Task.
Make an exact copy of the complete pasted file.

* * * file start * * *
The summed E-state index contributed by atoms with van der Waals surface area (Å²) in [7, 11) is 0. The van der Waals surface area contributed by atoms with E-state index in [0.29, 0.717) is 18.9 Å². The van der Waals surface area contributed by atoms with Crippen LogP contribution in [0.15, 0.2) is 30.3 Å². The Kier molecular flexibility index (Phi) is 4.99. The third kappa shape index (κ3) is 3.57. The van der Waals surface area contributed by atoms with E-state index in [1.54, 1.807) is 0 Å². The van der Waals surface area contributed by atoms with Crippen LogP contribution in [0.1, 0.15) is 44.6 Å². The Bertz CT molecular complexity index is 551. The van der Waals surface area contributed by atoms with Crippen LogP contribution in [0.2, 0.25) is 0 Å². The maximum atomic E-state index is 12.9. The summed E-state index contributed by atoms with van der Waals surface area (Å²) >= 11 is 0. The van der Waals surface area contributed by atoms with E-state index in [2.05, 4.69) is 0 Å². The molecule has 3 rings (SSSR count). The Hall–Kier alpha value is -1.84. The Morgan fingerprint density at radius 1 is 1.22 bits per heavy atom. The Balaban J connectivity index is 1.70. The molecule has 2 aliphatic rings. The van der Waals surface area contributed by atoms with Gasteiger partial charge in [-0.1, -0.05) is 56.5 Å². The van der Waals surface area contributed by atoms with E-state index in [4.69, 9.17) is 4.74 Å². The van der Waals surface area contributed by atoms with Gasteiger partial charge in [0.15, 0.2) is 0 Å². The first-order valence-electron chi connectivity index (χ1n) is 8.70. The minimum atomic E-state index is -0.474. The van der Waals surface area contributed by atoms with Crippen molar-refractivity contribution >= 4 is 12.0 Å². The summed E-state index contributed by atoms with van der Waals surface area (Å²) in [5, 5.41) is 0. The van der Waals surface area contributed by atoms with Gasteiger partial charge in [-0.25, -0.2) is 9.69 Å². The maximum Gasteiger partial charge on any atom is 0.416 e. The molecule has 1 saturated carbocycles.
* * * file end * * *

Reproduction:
The summed E-state index contributed by atoms with van der Waals surface area (Å²) in [7, 11) is 0. The van der Waals surface area contributed by atoms with E-state index in [0.29, 0.717) is 18.9 Å². The van der Waals surface area contributed by atoms with Crippen LogP contribution in [0.15, 0.2) is 30.3 Å². The Kier molecular flexibility index (Phi) is 4.99. The third kappa shape index (κ3) is 3.57. The van der Waals surface area contributed by atoms with E-state index in [1.54, 1.807) is 0 Å². The van der Waals surface area contributed by atoms with Crippen LogP contribution in [0.1, 0.15) is 44.6 Å². The Bertz CT molecular complexity index is 551. The van der Waals surface area contributed by atoms with Crippen LogP contribution in [0.2, 0.25) is 0 Å². The maximum atomic E-state index is 12.9. The summed E-state index contributed by atoms with van der Waals surface area (Å²) >= 11 is 0. The van der Waals surface area contributed by atoms with E-state index in [2.05, 4.69) is 0 Å². The molecule has 3 rings (SSSR count). The Hall–Kier alpha value is -1.84. The Morgan fingerprint density at radius 1 is 1.22 bits per heavy atom. The Balaban J connectivity index is 1.70. The molecule has 2 aliphatic rings. The van der Waals surface area contributed by atoms with Gasteiger partial charge in [-0.1, -0.05) is 56.5 Å². The van der Waals surface area contributed by atoms with E-state index in [4.69, 9.17) is 4.74 Å². The van der Waals surface area contributed by atoms with Gasteiger partial charge in [0.15, 0.2) is 0 Å². The first-order valence-electron chi connectivity index (χ1n) is 8.70. The minimum atomic E-state index is -0.474. The van der Waals surface area contributed by atoms with Crippen molar-refractivity contribution >= 4 is 12.0 Å². The summed E-state index contributed by atoms with van der Waals surface area (Å²) in [5, 5.41) is 0. The van der Waals surface area contributed by atoms with Gasteiger partial charge in [-0.25, -0.2) is 9.69 Å². The maximum Gasteiger partial charge on any atom is 0.416 e. The molecule has 1 saturated carbocycles.